Recently I came across an article on HigherPraise.com with this paragraph at the beginning:

As worship leaders (each member is a worship leader, not just the lead singer), you need to remember that leading worship is NOT trying to get people to sing, It is WORSHIPING GOD yourselves, SO THAT others will FOLLOW your LEAD!! !! Instead of concentrating on worship leading, focus on being a lead worshiper.

There’s that term again,

I don’t totally disagree with this statement however it leaves out some critical elements of standing on the platform in the position of leader.

Eddie Espinosa writer of amazing songs like “Change my Heart Oh God”, and “Most of all”, said:

Worship leading is not worshiping God while others watch. I liken this to eating in front of hungry people.

Leading worship begins well before we stand on the platform on Sunday It begins in our ongoing prayer life and individual worship times. We must be asking God what He wants to say to His people. Taking into consideration everything God is speaking to us to evaluate if it’s for us, for the team, or for the congregation. All in submission to the leadership of the Church or event.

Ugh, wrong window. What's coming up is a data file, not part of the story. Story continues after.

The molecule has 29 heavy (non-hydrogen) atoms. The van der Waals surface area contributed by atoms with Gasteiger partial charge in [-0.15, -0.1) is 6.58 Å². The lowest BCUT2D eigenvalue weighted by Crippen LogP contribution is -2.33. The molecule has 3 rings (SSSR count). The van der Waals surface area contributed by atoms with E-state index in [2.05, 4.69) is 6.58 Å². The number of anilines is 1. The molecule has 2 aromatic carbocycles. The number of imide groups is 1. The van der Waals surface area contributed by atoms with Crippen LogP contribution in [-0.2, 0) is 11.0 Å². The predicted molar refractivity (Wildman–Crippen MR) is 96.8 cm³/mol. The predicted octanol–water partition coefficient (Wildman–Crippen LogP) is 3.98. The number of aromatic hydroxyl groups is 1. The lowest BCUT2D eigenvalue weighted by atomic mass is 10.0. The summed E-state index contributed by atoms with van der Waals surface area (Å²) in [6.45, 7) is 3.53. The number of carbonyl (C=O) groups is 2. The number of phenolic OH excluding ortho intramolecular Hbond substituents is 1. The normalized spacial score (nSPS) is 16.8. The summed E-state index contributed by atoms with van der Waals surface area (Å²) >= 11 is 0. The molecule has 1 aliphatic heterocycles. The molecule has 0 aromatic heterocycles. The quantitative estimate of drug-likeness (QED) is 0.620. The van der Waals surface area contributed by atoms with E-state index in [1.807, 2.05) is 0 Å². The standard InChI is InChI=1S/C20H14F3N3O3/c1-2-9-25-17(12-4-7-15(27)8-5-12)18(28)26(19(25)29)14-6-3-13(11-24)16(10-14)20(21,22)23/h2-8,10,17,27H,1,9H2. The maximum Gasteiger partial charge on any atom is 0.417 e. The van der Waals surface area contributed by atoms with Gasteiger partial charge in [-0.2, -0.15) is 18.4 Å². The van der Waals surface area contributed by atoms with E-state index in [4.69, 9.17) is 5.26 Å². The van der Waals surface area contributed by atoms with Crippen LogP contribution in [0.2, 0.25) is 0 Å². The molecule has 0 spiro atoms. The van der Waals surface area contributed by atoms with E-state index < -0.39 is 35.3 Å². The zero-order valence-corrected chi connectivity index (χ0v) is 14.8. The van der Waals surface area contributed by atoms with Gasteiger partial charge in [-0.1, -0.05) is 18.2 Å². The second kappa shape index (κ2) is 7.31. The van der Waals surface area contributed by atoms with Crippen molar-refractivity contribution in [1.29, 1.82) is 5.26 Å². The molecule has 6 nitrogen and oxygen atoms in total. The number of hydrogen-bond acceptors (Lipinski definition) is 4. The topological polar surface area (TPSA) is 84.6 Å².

When we stand on the platform we must have already received direction from the Holy Spirit and given Him every opportunity to change what we think we heard. The reason we stand on that platform should be because we have been affirmed in our calling and gifting by Elders and been delegated authority over that part of the service.

Walking in that authority we must then engage those God has entrusted to us and lead them to where we have already been with the creativity God has given us. I agree our job is not to “get people to sing”. It is also not to “Worship God myself so that others will follow my lead”. We must lead them gently, humbly, and confidently, as many as will come, into the secret place.

Leading worship always begins where the people are. If you miss where they are spiritually you will miss them entirely. Very few people will run to catch up once you’ve begun. Getting a large group of people to walk aimlessly down the street is much different than leading a marching band. Leading is not directing from the front or being a cheerleader. It does however require actively meeting the people where they are and taking them with you.

If we merely show up and worship through the 20 or so minutes given to us we may have, but most likely have not, “lead worship”.

would love your thoughts on this.

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Posted by Gary in Worship